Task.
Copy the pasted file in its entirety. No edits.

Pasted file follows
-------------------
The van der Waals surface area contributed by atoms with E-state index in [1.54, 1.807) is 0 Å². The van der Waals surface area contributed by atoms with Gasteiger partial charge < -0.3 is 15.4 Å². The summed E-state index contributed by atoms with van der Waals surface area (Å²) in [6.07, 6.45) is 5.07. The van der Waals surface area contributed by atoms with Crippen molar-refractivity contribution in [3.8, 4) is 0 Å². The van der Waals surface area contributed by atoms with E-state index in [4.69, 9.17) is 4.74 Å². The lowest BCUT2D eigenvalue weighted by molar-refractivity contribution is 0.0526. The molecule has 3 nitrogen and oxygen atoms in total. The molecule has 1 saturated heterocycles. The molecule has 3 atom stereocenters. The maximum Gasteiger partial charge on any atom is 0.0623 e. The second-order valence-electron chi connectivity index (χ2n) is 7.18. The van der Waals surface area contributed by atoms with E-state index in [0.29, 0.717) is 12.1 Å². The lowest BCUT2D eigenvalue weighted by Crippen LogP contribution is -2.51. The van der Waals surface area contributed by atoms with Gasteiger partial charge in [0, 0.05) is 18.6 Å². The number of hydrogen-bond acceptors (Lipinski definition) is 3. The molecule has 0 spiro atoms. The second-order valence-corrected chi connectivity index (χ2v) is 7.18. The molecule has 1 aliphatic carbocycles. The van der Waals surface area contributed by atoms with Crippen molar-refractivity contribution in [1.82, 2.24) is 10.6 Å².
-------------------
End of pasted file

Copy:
The van der Waals surface area contributed by atoms with E-state index in [1.54, 1.807) is 0 Å². The van der Waals surface area contributed by atoms with Gasteiger partial charge < -0.3 is 15.4 Å². The summed E-state index contributed by atoms with van der Waals surface area (Å²) in [6.07, 6.45) is 5.07. The van der Waals surface area contributed by atoms with Crippen molar-refractivity contribution in [3.8, 4) is 0 Å². The van der Waals surface area contributed by atoms with E-state index in [4.69, 9.17) is 4.74 Å². The lowest BCUT2D eigenvalue weighted by molar-refractivity contribution is 0.0526. The molecule has 3 nitrogen and oxygen atoms in total. The molecule has 1 saturated heterocycles. The molecule has 3 atom stereocenters. The maximum Gasteiger partial charge on any atom is 0.0623 e. The second-order valence-electron chi connectivity index (χ2n) is 7.18. The van der Waals surface area contributed by atoms with E-state index in [0.29, 0.717) is 12.1 Å². The lowest BCUT2D eigenvalue weighted by Crippen LogP contribution is -2.51. The van der Waals surface area contributed by atoms with Gasteiger partial charge in [0, 0.05) is 18.6 Å². The number of hydrogen-bond acceptors (Lipinski definition) is 3. The molecule has 0 spiro atoms. The second-order valence-corrected chi connectivity index (χ2v) is 7.18. The molecule has 1 aliphatic carbocycles. The van der Waals surface area contributed by atoms with Crippen molar-refractivity contribution in [1.82, 2.24) is 10.6 Å².